The kids had a great time.  But what was fascinating is that my younger daughter was really getting into the structure of the classroom.  She enjoyed sitting right in front row, raising her hand, eager to participate.  My older girl prefered to stay in the back of the classroom, reluctant to participate, content with listening to others.  What’s most interesting about that, is that in our homeschooling life, my daughters are not brownie-point earners or wallflowers.   My wife and I gained a glimpse of how their personalities might be shaped if they were in a public school system.  (Or perhaps I should say a public school system in 1848!)


Listening to Your Children’s Dreams

No, I’m not talking about eavesdropping while your kids mumble in their sleep.  (Although that can be quite entertaining.)  I’m talking about listening to the hopes and goals of you child.

Now, every good parent already does this, whether or not they homeschool.  But homeschool parents are in a very special position — because they can empower that child with time, energy, and encouragement moreso than families who are locked into a rigorous public school schedule.  It’s no coincidence that so many Olympic athletes and muscial prodigies have been homeschooled.

Sometimes we parents ask that famous question, “What do you want to be when you grow up?”  And sometimes, right smack in the middle of doing the dishes or licking an ice cream cone, the child announces, “I want to be a doctor” or “I’m going to be the greatest piano player in the world” or my personal favorite, “I’m going to build underwater houses.”

As a homeschool parent, I
listen to my girls as they daydream about their hopes for the future.  They ask questions, and together with books, off-hand experiences, and the internet we discuss potential answers.  Their dreams, whether fleeting or persistent, inspire them to keep on learning.

Right now, my 9-year-old has her mind set on becoming a farmer.  So, we have been discussing:

  • History: Farming techniques in Colonial America
  • Math / Economics: How much does it cost to run a farm?  What much profit does an average farmer make?  What are the expenses of raising animals?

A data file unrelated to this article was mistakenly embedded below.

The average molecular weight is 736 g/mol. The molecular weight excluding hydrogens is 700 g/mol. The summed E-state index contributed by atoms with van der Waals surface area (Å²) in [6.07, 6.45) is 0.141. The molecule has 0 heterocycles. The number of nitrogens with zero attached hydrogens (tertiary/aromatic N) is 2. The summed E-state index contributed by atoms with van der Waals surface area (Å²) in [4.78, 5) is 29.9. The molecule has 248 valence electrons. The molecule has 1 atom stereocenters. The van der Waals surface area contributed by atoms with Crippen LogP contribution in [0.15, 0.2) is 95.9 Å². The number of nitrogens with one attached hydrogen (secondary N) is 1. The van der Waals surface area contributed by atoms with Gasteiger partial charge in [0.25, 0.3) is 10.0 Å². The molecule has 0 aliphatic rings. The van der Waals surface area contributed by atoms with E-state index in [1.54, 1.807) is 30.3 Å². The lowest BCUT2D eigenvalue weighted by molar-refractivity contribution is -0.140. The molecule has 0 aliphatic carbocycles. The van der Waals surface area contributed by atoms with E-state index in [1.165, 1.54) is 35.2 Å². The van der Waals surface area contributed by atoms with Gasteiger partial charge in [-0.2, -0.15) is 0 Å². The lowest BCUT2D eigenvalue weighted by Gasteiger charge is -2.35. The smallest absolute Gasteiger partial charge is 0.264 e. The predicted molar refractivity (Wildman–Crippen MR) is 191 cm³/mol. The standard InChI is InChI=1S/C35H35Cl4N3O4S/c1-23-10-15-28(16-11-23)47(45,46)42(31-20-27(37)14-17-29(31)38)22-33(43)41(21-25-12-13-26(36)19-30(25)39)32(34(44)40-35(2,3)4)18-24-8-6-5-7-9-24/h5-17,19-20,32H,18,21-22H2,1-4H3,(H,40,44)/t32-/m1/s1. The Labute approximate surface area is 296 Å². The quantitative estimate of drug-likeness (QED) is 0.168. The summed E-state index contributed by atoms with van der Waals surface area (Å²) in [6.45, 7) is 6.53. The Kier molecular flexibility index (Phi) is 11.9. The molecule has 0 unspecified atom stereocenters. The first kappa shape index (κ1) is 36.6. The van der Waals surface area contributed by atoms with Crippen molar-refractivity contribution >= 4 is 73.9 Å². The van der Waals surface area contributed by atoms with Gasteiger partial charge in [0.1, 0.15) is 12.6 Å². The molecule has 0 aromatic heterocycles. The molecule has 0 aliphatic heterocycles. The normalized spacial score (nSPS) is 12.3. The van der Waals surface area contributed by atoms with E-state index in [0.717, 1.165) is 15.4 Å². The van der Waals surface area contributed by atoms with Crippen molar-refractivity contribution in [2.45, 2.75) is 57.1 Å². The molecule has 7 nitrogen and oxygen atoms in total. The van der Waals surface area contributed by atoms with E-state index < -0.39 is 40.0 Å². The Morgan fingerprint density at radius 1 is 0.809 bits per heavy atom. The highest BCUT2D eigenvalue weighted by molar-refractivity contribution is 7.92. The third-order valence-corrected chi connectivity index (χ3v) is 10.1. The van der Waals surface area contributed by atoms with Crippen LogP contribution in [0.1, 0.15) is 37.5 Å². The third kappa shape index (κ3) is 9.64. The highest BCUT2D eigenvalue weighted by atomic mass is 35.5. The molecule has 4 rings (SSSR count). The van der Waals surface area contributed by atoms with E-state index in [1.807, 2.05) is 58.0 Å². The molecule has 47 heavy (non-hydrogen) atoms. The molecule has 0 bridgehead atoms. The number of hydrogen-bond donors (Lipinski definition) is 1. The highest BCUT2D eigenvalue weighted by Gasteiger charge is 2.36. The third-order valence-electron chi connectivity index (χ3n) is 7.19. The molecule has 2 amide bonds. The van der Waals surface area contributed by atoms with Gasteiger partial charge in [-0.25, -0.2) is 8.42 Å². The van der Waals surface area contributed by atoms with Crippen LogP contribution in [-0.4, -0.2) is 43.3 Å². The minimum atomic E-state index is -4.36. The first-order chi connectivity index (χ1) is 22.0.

• Biology: How do farmers make the most of their soil to grow crops?
  • Ethics: What moral responsibilities do farmers have to their livestock?
  • Writing / Spelling: Write paragraphs about an ideal farm.  Practice spelling using farm animal words.

Now, it’s quite likely that next week, my daughter will trade her farmer dreams in for an imaginary career as a scuba diving instructor.  Then, we’ll learn about oceanography and the history of sea exploration.  But for now, farming is her passion, and I want to foster her love of learning.  So, for as long as she wants to chase her dream, I want her to know that the possibilities are limitless.


Panning for Nuggets of Gold (and a Bit of History Too!)

My kids are so excited right now!  They spent their Sunday morning knee deep in icy river water, panning for gold.  And guess what, they discovered some!  Just some gold dust, really.  But it was enough to get them very excited, and enough to give them a glimpse of what it must have been like to be a Miner Forty-niner.

Unfortunately for me, I’m holding down the fort at home, grading papers and battling paperwork.  The rest of my family (wife, kids and Grandma) journeyed to Coloma, California to participate in the town’s annual Gold Rush Live event.  

They are spending the weekend learning about gold mining techniques, of course.  But they are also learning the stories of the many people who ventured to California, seeking their fortunes. My girls are rather familiar with the topic already, since we covered it in my daughter’s “O California” history book.  Also, we recently read a wonderful historical novel by Sid Fleishman, By The Great Hornspoon.  I highly recommend this kid-friendly book.  It’s very funny, yet offers a vivid depiction of life during the height of California’s gold frenzy.

Sure, the girls have read about it before.  But now, they get a chance to experience this world themselves.  They get to wander and explore the tent city:

And they get to interact with the many volunteers who assume various roles.  Much like a renaissance fair or a civil war re-enactment, this event features hundreds of folks who wear authentic clothing and really immerse themselves into their specific roles.

What a great weekend.  They get to have a blast and learn at the same time.  Man, I wish I was there!  Maybe the girls will strike it rich and I can quit my day job!


Good Old Fashioned Flash Cards

I’m endlessly fascinated by the vast contrasts between my two children.  They are both good-natured, witty, energetic, and usually kind to one another.  However, their learning styles are becoming increasingly different.  We tried using flash cards with my older daughter when my wife and I began teaching the multiplication tables.  We soon discovered that our bright eyed girl wasn’t into rote memorization.  She’s got to use her hands to learn stuff.  She’s very tactile.  So, we found a Math program that caters to her style of learning (Math U See is the name — not everyone is in love with this system, but it’s been working for us.)